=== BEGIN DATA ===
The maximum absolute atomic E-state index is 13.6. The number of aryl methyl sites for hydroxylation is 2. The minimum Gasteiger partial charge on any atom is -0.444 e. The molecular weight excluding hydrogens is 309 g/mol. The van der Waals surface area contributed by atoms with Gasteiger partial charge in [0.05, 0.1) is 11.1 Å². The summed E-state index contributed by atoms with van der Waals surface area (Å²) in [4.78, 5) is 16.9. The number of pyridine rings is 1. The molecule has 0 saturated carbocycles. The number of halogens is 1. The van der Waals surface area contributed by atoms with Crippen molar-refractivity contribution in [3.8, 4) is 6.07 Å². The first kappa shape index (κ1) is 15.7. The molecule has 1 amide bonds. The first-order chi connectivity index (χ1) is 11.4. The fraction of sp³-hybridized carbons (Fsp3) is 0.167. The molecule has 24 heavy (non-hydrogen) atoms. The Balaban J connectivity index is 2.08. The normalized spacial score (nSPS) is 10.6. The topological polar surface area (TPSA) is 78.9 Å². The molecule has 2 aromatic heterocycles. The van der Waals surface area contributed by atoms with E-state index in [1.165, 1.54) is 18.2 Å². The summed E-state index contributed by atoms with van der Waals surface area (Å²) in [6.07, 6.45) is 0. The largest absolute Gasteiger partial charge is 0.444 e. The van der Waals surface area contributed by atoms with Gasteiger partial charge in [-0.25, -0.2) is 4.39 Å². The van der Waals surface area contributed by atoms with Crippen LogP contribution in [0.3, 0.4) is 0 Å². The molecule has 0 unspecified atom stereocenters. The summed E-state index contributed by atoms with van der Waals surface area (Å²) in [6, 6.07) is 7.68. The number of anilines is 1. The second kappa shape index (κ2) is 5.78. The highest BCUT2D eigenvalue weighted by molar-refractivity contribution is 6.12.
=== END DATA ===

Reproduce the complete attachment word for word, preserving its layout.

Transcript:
The maximum absolute atomic E-state index is 13.6. The number of aryl methyl sites for hydroxylation is 2. The minimum Gasteiger partial charge on any atom is -0.444 e. The molecular weight excluding hydrogens is 309 g/mol. The van der Waals surface area contributed by atoms with Gasteiger partial charge in [0.05, 0.1) is 11.1 Å². The summed E-state index contributed by atoms with van der Waals surface area (Å²) in [4.78, 5) is 16.9. The number of pyridine rings is 1. The molecule has 0 saturated carbocycles. The number of halogens is 1. The van der Waals surface area contributed by atoms with Crippen molar-refractivity contribution in [3.8, 4) is 6.07 Å². The first kappa shape index (κ1) is 15.7. The molecule has 1 amide bonds. The first-order chi connectivity index (χ1) is 11.4. The fraction of sp³-hybridized carbons (Fsp3) is 0.167. The molecule has 24 heavy (non-hydrogen) atoms. The Balaban J connectivity index is 2.08. The normalized spacial score (nSPS) is 10.6. The topological polar surface area (TPSA) is 78.9 Å². The molecule has 2 aromatic heterocycles. The van der Waals surface area contributed by atoms with E-state index in [1.165, 1.54) is 18.2 Å². The summed E-state index contributed by atoms with van der Waals surface area (Å²) in [6.07, 6.45) is 0. The largest absolute Gasteiger partial charge is 0.444 e. The van der Waals surface area contributed by atoms with Gasteiger partial charge in [-0.25, -0.2) is 4.39 Å². The van der Waals surface area contributed by atoms with Crippen LogP contribution in [0.3, 0.4) is 0 Å². The molecule has 0 unspecified atom stereocenters. The summed E-state index contributed by atoms with van der Waals surface area (Å²) in [6, 6.07) is 7.68. The number of anilines is 1. The second kappa shape index (κ2) is 5.78. The highest BCUT2D eigenvalue weighted by molar-refractivity contribution is 6.12.